Italian Prime Minister Silvio Berlusconi has expressed regrets over remarks comparing a German politician to a Nazi guard.
There is general uproar at Berlusconi's remarks
In a telephone call to German Chancellor Gerhard Schroeder, Mr Berlusconi "expressed his regret about the choice of this expression and comparison," Mr Schroeder told reporters.
Mr Schroeder, who had earlier demanded an apology from Mr Berlusconi, declared that for him "the incident was closed".
The Italian leader triggered uproar in the European Parliament when he suggested that Martin Schulz, a heckling German MEP who had criticised him, would be perfectly cast as a Nazi concentration camp guard in a forthcoming film.
The incident prompted an extraordinary diplomatic row between two of the European Union's biggest countries, which overshadowed the start of Italy's presidency of the European Union.
Mr Schroeder said any further steps that might be taken over the affair were the responsibility of the European Parliament.
Mr Schroeder said he told Mr Berlusconi it was in Europe's interest that the Italian presidency, which began on Tuesday,
"should now be a success" - especially because European leaders faced "a very important decision" on a European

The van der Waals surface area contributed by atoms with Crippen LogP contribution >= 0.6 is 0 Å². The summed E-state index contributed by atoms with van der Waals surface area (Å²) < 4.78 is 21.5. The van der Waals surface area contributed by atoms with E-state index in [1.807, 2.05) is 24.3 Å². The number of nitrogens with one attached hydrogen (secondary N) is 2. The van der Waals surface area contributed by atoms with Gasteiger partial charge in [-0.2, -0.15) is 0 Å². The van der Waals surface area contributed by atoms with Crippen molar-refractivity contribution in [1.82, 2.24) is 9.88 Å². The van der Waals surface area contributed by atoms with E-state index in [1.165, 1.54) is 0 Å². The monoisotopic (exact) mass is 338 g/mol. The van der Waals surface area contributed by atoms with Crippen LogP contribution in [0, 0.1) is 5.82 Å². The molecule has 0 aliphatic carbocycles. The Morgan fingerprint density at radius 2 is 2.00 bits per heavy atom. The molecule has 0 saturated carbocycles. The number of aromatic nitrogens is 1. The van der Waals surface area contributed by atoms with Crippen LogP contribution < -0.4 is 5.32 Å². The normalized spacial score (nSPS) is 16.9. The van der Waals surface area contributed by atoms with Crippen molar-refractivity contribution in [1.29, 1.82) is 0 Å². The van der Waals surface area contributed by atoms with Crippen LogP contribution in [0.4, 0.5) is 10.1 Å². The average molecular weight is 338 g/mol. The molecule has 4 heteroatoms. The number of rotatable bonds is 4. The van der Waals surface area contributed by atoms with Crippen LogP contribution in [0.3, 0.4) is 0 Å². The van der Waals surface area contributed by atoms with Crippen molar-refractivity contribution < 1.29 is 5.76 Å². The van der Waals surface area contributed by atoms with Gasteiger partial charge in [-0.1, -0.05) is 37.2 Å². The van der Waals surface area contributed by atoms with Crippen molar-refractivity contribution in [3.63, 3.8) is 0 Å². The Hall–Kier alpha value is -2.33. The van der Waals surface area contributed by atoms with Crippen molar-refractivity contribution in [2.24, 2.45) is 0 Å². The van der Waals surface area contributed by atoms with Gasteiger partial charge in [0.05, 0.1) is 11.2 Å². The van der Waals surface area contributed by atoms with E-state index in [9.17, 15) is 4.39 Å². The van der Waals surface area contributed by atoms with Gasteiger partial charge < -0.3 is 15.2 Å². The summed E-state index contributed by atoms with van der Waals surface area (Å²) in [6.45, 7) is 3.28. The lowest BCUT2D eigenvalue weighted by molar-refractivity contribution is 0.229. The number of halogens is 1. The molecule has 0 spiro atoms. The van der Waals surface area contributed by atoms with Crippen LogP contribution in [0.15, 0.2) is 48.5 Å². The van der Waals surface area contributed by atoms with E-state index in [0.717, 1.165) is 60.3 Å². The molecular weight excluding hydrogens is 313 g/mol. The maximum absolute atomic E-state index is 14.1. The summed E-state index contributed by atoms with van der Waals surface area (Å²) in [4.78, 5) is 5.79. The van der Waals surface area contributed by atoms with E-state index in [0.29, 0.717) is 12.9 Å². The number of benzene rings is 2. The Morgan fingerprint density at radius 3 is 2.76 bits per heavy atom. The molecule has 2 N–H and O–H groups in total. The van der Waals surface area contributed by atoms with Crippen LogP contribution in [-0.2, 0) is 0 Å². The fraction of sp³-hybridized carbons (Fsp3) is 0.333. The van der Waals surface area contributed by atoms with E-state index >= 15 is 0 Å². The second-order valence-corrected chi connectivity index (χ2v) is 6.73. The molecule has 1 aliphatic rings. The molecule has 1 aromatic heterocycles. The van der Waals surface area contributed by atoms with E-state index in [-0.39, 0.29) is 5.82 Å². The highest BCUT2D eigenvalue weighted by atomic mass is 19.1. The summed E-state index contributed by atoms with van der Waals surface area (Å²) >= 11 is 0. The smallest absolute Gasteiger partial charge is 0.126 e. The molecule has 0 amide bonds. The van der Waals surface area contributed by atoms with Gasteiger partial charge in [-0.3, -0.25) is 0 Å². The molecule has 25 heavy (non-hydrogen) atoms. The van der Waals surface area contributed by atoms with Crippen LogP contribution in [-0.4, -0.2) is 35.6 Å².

constitution at the end of the year.
A statement from Mr Berlusconi's office confirmed that he had apologised by phone to Mr Schroeder - but he insisted that he had also been gravely offended, reports said.
The BBC's Patrick Bartlett says diplomatic relations damaged by the row will make it much harder for Mr Berlusconi to build consensus.
The fear is that a distracted and unpopular Italian presidency will not be able to give Europe the direction it needs as it prepares for the historic challenge of European enlargement, our correspondent says.
If nothing else, Mr Berlusconi has probably boosted the case for ending the EU's system of rotating presidencies, he says.
On Wednesday, Mr Schroeder's office summoned the Italian ambassador to Berlin to protest against the jibe and the Italians responded by summoning the German envoy to condemn the comments made by Mr Schulz.
The Italian leader described his remarks as an ironic joke which the translators had failed to convey.
Mr Berlusconi blamed Italy's left-wing opposition for deliberately trying to wreck his appearance in the European Parliament on Wednesday - but did not say how.
Nearly all Italy's newspapers have criticised the prime minister.
Even Mr Berlusconi's deputy, Gianfranco Fini, has joined the criticism, saying it would have been better if the prime minister had apologised.
"No accusation, however annoying, can justify the epithet of Nazi guard for a political adversary," Mr Fini said.
Mr Berlusconi rounded on Mr Schulz after the German Social Democrat MEP had criticised his business and political conduct.
Mr Schulz referred to an alleged conflict of interest between the political role of Italy's richest man and his extensive media empire.
"I know there is a man producing a film on the Nazi concentration camps," Mr Berlusconi exclaimed. "I shall put you forward for the role of Kapo (guard chosen from among the prisoners) - you would be perfect."